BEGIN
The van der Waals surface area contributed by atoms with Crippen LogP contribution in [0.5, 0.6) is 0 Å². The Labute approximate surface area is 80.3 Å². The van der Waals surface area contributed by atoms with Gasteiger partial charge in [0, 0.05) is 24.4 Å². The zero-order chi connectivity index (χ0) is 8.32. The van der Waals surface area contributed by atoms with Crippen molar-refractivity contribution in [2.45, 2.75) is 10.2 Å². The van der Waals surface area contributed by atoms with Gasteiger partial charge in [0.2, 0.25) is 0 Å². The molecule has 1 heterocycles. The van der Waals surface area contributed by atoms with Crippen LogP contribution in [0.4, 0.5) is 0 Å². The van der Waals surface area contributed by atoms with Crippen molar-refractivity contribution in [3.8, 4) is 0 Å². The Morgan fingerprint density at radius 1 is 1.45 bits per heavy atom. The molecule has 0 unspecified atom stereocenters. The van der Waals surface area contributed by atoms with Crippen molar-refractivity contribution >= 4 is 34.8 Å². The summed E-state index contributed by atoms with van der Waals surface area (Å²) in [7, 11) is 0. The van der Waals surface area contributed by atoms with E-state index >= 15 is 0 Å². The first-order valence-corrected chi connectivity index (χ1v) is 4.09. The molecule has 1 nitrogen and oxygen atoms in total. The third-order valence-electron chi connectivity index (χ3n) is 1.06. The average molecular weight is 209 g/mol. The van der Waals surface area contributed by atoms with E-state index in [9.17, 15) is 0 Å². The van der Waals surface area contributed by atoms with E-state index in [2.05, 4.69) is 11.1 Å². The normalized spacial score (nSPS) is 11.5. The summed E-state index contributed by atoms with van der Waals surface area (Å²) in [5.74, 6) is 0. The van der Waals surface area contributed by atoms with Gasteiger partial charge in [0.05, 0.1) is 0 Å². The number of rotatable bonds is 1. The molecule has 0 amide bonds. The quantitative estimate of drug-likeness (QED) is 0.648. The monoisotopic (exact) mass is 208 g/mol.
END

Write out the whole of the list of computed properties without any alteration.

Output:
The van der Waals surface area contributed by atoms with Crippen LogP contribution in [0.5, 0.6) is 0 Å². The Labute approximate surface area is 80.3 Å². The van der Waals surface area contributed by atoms with Gasteiger partial charge in [0, 0.05) is 24.4 Å². The zero-order chi connectivity index (χ0) is 8.32. The van der Waals surface area contributed by atoms with Crippen molar-refractivity contribution in [2.45, 2.75) is 10.2 Å². The van der Waals surface area contributed by atoms with Gasteiger partial charge in [0.2, 0.25) is 0 Å². The molecule has 1 heterocycles. The van der Waals surface area contributed by atoms with Crippen LogP contribution in [0.4, 0.5) is 0 Å². The van der Waals surface area contributed by atoms with Crippen molar-refractivity contribution in [3.8, 4) is 0 Å². The Morgan fingerprint density at radius 1 is 1.45 bits per heavy atom. The molecule has 0 unspecified atom stereocenters. The van der Waals surface area contributed by atoms with Crippen molar-refractivity contribution >= 4 is 34.8 Å². The summed E-state index contributed by atoms with van der Waals surface area (Å²) in [7, 11) is 0. The van der Waals surface area contributed by atoms with E-state index >= 15 is 0 Å². The first-order valence-corrected chi connectivity index (χ1v) is 4.09. The molecule has 1 nitrogen and oxygen atoms in total. The third-order valence-electron chi connectivity index (χ3n) is 1.06. The average molecular weight is 209 g/mol. The van der Waals surface area contributed by atoms with E-state index in [9.17, 15) is 0 Å². The van der Waals surface area contributed by atoms with E-state index in [2.05, 4.69) is 11.1 Å². The normalized spacial score (nSPS) is 11.5. The summed E-state index contributed by atoms with van der Waals surface area (Å²) in [5.74, 6) is 0. The van der Waals surface area contributed by atoms with Gasteiger partial charge in [0.05, 0.1) is 0 Å². The number of rotatable bonds is 1. The molecule has 0 amide bonds. The quantitative estimate of drug-likeness (QED) is 0.648. The monoisotopic (exact) mass is 208 g/mol.